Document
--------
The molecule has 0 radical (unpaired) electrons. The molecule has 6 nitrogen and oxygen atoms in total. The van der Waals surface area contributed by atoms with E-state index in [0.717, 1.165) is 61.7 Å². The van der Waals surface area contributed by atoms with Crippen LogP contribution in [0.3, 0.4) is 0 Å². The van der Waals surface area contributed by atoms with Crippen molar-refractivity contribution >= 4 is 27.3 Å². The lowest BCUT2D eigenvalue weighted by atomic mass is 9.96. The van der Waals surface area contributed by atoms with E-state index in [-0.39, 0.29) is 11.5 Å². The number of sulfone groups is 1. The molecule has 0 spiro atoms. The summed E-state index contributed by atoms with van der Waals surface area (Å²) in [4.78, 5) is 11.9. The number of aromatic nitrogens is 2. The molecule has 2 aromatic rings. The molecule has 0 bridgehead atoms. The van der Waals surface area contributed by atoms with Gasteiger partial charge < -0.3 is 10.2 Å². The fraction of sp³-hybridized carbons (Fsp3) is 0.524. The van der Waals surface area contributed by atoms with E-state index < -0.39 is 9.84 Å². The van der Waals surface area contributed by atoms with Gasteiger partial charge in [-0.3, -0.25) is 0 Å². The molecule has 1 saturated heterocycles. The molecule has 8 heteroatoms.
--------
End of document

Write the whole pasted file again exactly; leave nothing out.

The molecule has 0 radical (unpaired) electrons. The molecule has 6 nitrogen and oxygen atoms in total. The van der Waals surface area contributed by atoms with E-state index in [0.717, 1.165) is 61.7 Å². The van der Waals surface area contributed by atoms with Crippen LogP contribution in [0.3, 0.4) is 0 Å². The van der Waals surface area contributed by atoms with Crippen molar-refractivity contribution >= 4 is 27.3 Å². The lowest BCUT2D eigenvalue weighted by atomic mass is 9.96. The van der Waals surface area contributed by atoms with E-state index in [-0.39, 0.29) is 11.5 Å². The number of sulfone groups is 1. The molecule has 0 spiro atoms. The summed E-state index contributed by atoms with van der Waals surface area (Å²) in [4.78, 5) is 11.9. The number of aromatic nitrogens is 2. The molecule has 2 aromatic rings. The molecule has 0 bridgehead atoms. The van der Waals surface area contributed by atoms with Gasteiger partial charge < -0.3 is 10.2 Å². The fraction of sp³-hybridized carbons (Fsp3) is 0.524. The van der Waals surface area contributed by atoms with E-state index < -0.39 is 9.84 Å². The van der Waals surface area contributed by atoms with Gasteiger partial charge in [-0.3, -0.25) is 0 Å². The molecule has 1 saturated heterocycles. The molecule has 8 heteroatoms.